Google Enables Safe Browsing by Default on Chrome for Android

Millions more users now get the same protection that has been available to desktop users for years, the company says.

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Google safe browsing

Google's Safe Browsing technology is now available by default on versions of Chrome running on Android handsets.

All Android users running Version 46 or higher of Chrome should find Safe Browsing enabled in their browser, the company said Monday. Users can verify this by going to Chrome's Settings menu and choosing the Privacy option, Google researchers Noé Lutz, Nathan Parker and Stephan Somogyi said.

"Google Safe Browsing has been protecting well over a billion desktop users against malware, unwanted software and social engineering sites on the web for years," the researchers noted. By embedding it in Chrome for Android, Google has extended that same protection to millions of other users, they said.

Google launched Safe Browsing about eight years ago as a way to protect users from browsing on unsafe sites. It is designed to alert users when they arrive on sites that Google deems to be unsafe, such as those that are used for phishing purposes, relaying spam or injecting malware, or unwanted, hard-to-uninstall software on systems. Safe Browsing is also designed to alert Internet users of sites that are unsafe because the sites might have been compromised by others and are being used to serve up malware.

Alerts powered by Safe Browsing are available not just to Chrome users. Similar alerts are available to users of Mozilla's Firefox and Apple Safari browsers.

According to Google, Safe Browsing serves up more than 5 million warnings on average daily for different kinds of malicious sites and malware. The company says the technology helps uncover more than 90,000 phishing sites and some 50,000 malware sites every single month.

In addition to warning users about unsafe sites, Google's Safe Browsing technology warns Website owners about the presence of malware and other security issues on their sites. The company has a process for warning site owners about potential security issues and giving them a chance to remediate the issue. Sites that fail to respond in a timely manner are labeled as being compromised and their exposure is limited on Google search results until the issue is resolved.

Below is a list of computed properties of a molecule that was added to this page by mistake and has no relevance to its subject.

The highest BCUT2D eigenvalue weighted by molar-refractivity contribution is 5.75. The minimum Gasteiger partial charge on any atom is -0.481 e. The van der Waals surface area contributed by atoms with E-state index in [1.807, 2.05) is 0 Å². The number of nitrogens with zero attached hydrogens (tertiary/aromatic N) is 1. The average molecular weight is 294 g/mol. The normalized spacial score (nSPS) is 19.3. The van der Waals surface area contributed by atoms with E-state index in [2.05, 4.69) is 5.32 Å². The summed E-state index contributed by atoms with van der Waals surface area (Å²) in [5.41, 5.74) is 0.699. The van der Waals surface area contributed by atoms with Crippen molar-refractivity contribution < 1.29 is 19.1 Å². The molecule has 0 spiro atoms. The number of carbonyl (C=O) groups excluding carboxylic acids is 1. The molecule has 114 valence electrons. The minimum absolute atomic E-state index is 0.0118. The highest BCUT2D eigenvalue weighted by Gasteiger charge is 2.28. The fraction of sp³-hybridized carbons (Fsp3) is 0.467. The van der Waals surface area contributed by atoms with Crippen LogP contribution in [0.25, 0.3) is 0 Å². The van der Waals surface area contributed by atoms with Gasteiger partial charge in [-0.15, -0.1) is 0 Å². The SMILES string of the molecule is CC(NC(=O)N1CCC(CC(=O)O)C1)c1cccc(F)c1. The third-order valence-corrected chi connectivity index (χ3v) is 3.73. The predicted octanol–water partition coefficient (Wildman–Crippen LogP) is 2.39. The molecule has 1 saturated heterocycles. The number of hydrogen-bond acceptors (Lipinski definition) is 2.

According to Google, Android and its Play application store have several built-in protections against harmful apps and malware. But increasingly, many mobile users are also being exposed to social engineering attacks, especially phishing, which require a different set of protections.

To protect mobile users against potentially dangerous sites, Google needs to maintain an up-to-date list of known bad sites on the device, the company said. Maintaining such a list on mobile devices is much harder to do compared with a desktop system.

That's because data size matters a lot in the mobile environment, where people are usually charged for mobile data use, the Google security researchers said in their blog post. Mobile data speeds are typically slower than WiFi in many parts of the world, and cellular service can be patchy as well, making data size an important issue.

"Bytes are big: our mantra is that every single bit that Safe Browsing sends a mobile device must improve protection," the Google researchers said.

In enabling Safe Browsing by default on Chrome for Android, Google also had to think about issues like network bandwidth and battery use. In addition, Google had to find a way to ensure that information about the riskiest sites is sent through first in areas where the company is forced to send only very short security updates because of low bandwidth issues, the researchers said.

Jaikumar Vijayan

Jaikumar Vijayan

Vijayan is an award-winning independent journalist and tech content creation specialist covering data security and privacy, business intelligence, big data and data analytics.